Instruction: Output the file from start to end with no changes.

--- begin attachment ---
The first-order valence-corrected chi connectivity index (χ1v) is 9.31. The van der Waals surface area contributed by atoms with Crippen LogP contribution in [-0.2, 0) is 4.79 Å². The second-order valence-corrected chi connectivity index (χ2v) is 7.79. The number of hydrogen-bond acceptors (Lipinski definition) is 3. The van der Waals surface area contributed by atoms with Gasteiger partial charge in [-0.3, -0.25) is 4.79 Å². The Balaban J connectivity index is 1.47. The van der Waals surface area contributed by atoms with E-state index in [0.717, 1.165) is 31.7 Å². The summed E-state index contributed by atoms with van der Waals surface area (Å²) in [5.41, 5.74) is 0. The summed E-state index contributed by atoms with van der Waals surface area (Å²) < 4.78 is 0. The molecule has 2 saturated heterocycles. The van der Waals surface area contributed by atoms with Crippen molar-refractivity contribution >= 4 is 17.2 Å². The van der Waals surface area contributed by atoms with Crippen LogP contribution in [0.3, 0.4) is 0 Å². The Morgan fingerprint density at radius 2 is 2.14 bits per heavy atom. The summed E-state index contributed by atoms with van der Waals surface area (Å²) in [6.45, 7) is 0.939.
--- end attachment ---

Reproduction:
The first-order valence-corrected chi connectivity index (χ1v) is 9.31. The van der Waals surface area contributed by atoms with Crippen LogP contribution in [-0.2, 0) is 4.79 Å². The second-order valence-corrected chi connectivity index (χ2v) is 7.79. The number of hydrogen-bond acceptors (Lipinski definition) is 3. The van der Waals surface area contributed by atoms with Gasteiger partial charge in [-0.3, -0.25) is 4.79 Å². The Balaban J connectivity index is 1.47. The van der Waals surface area contributed by atoms with E-state index in [0.717, 1.165) is 31.7 Å². The summed E-state index contributed by atoms with van der Waals surface area (Å²) in [5.41, 5.74) is 0. The summed E-state index contributed by atoms with van der Waals surface area (Å²) < 4.78 is 0. The molecule has 2 saturated heterocycles. The van der Waals surface area contributed by atoms with Crippen molar-refractivity contribution >= 4 is 17.2 Å². The van der Waals surface area contributed by atoms with Crippen LogP contribution in [0.3, 0.4) is 0 Å². The Morgan fingerprint density at radius 2 is 2.14 bits per heavy atom. The summed E-state index contributed by atoms with van der Waals surface area (Å²) in [6.45, 7) is 0.939.